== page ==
Weaknesses: Maybe a little heavy for some, e-type bottom bracket.
This bike is awesome and has definitely elevated my confidence when it comes to jumping taking more aggressive lines.
Similar Products Used: pitch pro, banshee spitfire
Bike Setup: float 180 rc2 fit, ccdb, saint, minion exo dhf in front and rear, canecreek angleset -1.5
a Weekend Warrior
from Alberta, Canada
Date Reviewed: May 30, 2011
Strengths: Doesn't pedal as heavy as it weighs, no flex (and I say this as a solid clyde class rider), does very well going and absolutely slays going down.
Weaknesses: Weight may be an issue for some (thought the new Delirium is a little lighter).
From the 50+ km "shake down" ride to my hitting the local singletrack a lot harder than I used to for hours on end, this bike is proving to me why everyone calls it "the one" bike.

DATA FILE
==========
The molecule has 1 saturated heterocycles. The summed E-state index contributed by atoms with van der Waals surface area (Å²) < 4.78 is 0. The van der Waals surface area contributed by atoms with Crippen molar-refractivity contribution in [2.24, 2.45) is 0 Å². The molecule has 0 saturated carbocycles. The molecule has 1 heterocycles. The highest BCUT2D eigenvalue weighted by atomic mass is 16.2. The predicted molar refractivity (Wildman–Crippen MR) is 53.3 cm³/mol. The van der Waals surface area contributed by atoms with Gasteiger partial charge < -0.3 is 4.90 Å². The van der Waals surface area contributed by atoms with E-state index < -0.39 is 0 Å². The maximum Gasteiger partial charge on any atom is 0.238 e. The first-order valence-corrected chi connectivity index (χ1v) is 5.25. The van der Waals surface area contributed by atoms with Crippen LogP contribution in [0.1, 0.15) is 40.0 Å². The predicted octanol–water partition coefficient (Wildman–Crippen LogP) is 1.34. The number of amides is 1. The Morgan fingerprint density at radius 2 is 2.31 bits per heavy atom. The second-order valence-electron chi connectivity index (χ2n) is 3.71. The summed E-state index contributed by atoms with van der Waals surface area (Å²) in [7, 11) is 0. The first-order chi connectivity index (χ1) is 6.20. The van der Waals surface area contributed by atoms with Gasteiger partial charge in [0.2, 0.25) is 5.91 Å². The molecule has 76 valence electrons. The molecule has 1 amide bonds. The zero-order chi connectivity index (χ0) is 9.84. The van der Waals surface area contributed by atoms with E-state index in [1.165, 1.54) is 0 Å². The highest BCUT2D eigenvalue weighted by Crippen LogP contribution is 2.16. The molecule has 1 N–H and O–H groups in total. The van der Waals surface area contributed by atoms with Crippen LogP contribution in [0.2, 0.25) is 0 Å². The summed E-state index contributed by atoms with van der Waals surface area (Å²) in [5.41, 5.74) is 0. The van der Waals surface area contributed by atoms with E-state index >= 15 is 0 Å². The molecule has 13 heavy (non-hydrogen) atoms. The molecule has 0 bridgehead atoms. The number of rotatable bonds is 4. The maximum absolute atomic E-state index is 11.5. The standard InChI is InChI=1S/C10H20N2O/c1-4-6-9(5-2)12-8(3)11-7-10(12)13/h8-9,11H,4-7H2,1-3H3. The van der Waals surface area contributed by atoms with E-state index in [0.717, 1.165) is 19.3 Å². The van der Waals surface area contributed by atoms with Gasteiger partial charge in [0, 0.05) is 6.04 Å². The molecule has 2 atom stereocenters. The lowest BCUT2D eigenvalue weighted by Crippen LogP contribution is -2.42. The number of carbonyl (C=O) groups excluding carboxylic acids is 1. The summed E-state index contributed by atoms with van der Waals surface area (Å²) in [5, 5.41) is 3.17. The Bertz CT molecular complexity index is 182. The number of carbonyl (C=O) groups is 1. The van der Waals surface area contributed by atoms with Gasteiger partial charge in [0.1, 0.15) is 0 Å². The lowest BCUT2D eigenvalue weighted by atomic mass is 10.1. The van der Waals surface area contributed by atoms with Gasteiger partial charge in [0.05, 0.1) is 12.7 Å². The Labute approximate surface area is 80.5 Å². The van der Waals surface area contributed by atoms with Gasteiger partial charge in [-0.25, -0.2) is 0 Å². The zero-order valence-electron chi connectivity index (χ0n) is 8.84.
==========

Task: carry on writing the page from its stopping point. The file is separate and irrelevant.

Unless you are racing XC or doing pretty much exclusive DH runs, this bike seems to be able to handle it all fairly well. As a trail bike, sure it may be a tad heavy (but for someone of my size, the added weight is not noticeable)...as an AM bike, it shines and gobbles whatever your legs and brain will allow you to throw at it (or throw yourself off off). For FR and some urban stuff, it does well and for DH, if you're not super big, it'll work until you can get a proper DH rig.
The frame is super stiff and the suspension works extremely well. The result is a frame that inspires confidence in the AM/FR type riding it is intended for. On stuff that my old single-pivot got really sketchy on, this frame has been rock solid.
Strengths: strong, inspires confidence, adjustable. climbs and descends better than many bikes built specifically for each respective task.